"We ship all over the country," Goetz said.

The pandemic lockdown and the digital shift to delivery services Grubhub and UberEats also introduced young customers to the kosher deli, a category that "almost went extinct" as the customer base aged, he said.

"Without a doubt my customers are probably older than any place in town," said Goetz, who welcomed a new generation during the lockdown.

"We had a lot of new customers," he said. "Kids were home from college. The young guys order these big combination sandwiches. They go to town. It was very noticeable. ...That's the future."

Data from the Federal Reserve Bank of St. Louis suggests the digital trend has legs.

E-commerce as a percentage of total retail sales climbed from a pre-pandemic 11% in the fourth quarter of 2019 to 15.7%, retaining much of that gain in the first quarter of 2021 at 13.6%.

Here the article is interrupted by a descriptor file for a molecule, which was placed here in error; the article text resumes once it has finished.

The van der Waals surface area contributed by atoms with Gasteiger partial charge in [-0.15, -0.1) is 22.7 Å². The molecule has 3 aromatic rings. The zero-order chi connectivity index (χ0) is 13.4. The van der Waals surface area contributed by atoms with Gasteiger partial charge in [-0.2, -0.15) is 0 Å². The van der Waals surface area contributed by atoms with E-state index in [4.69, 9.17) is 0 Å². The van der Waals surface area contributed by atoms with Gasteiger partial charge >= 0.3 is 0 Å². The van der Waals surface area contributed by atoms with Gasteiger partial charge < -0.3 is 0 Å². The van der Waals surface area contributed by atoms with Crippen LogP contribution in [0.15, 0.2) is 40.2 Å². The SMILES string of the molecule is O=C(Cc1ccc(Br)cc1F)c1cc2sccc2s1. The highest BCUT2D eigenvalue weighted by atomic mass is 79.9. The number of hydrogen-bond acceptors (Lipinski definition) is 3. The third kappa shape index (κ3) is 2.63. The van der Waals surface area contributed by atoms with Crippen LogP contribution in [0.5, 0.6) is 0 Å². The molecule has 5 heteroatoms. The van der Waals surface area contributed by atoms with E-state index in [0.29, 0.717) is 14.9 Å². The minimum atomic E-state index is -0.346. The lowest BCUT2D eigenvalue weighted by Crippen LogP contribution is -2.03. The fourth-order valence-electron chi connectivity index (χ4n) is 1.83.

McKinsey's March survey echoed those findings of "continued digital stickiness," with a 35% year-over-year increase in online credit and debit card transactions as of January.

That digital trend is extending beyond basic credit card transactions online.

A March 2021 survey of bank customers by Melville-based call-center company Verint Systems Inc. found that during the pandemic a majority of banking customers tried digital channels first to open an account, apply for a new service or conduct a transaction.

Since 2020, twice as many customers have been using micropayment apps Venmo and Zelle, the study found.

The online migration also made an imprint on grocery shopping.

43% The increase in online sales for U.S. grocery stores, to $9.3 billion, according to a survey by research firm Brick Meets Click and e-commerce service provider Mercatus.